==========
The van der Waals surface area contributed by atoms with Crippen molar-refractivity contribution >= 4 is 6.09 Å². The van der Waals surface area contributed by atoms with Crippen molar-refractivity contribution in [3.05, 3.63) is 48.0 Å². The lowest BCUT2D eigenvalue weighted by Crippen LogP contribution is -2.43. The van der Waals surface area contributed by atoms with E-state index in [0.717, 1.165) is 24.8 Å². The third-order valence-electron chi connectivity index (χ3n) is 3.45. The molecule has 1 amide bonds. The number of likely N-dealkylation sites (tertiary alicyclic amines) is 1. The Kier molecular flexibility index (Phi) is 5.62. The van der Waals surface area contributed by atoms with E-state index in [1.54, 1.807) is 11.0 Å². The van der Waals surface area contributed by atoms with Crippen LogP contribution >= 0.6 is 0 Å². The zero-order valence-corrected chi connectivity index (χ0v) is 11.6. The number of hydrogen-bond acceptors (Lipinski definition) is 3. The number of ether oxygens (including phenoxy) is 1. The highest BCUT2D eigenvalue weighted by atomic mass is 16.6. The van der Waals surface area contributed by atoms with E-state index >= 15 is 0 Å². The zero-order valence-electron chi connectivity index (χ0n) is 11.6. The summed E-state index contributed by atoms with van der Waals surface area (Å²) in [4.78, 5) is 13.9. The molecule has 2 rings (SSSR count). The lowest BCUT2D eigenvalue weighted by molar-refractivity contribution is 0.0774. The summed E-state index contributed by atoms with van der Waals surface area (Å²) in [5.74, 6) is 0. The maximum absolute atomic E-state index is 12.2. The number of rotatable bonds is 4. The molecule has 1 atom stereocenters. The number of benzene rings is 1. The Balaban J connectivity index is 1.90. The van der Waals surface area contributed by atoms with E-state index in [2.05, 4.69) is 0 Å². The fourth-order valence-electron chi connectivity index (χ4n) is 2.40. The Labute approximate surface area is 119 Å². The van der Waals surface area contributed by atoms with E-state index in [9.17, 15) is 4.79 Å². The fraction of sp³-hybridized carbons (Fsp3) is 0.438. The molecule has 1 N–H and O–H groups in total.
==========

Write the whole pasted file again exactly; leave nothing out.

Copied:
The van der Waals surface area contributed by atoms with Crippen molar-refractivity contribution >= 4 is 6.09 Å². The van der Waals surface area contributed by atoms with Crippen molar-refractivity contribution in [3.05, 3.63) is 48.0 Å². The lowest BCUT2D eigenvalue weighted by Crippen LogP contribution is -2.43. The van der Waals surface area contributed by atoms with E-state index in [0.717, 1.165) is 24.8 Å². The third-order valence-electron chi connectivity index (χ3n) is 3.45. The molecule has 1 amide bonds. The number of likely N-dealkylation sites (tertiary alicyclic amines) is 1. The Kier molecular flexibility index (Phi) is 5.62. The van der Waals surface area contributed by atoms with E-state index in [1.54, 1.807) is 11.0 Å². The van der Waals surface area contributed by atoms with Crippen LogP contribution >= 0.6 is 0 Å². The zero-order valence-corrected chi connectivity index (χ0v) is 11.6. The number of hydrogen-bond acceptors (Lipinski definition) is 3. The number of ether oxygens (including phenoxy) is 1. The highest BCUT2D eigenvalue weighted by atomic mass is 16.6. The van der Waals surface area contributed by atoms with E-state index >= 15 is 0 Å². The zero-order valence-electron chi connectivity index (χ0n) is 11.6. The summed E-state index contributed by atoms with van der Waals surface area (Å²) in [4.78, 5) is 13.9. The molecule has 2 rings (SSSR count). The lowest BCUT2D eigenvalue weighted by molar-refractivity contribution is 0.0774. The summed E-state index contributed by atoms with van der Waals surface area (Å²) in [5.74, 6) is 0. The maximum absolute atomic E-state index is 12.2. The number of rotatable bonds is 4. The molecule has 1 atom stereocenters. The number of benzene rings is 1. The Balaban J connectivity index is 1.90. The van der Waals surface area contributed by atoms with E-state index in [2.05, 4.69) is 0 Å². The fourth-order valence-electron chi connectivity index (χ4n) is 2.40. The Labute approximate surface area is 119 Å². The van der Waals surface area contributed by atoms with E-state index in [9.17, 15) is 4.79 Å². The fraction of sp³-hybridized carbons (Fsp3) is 0.438. The molecule has 1 N–H and O–H groups in total.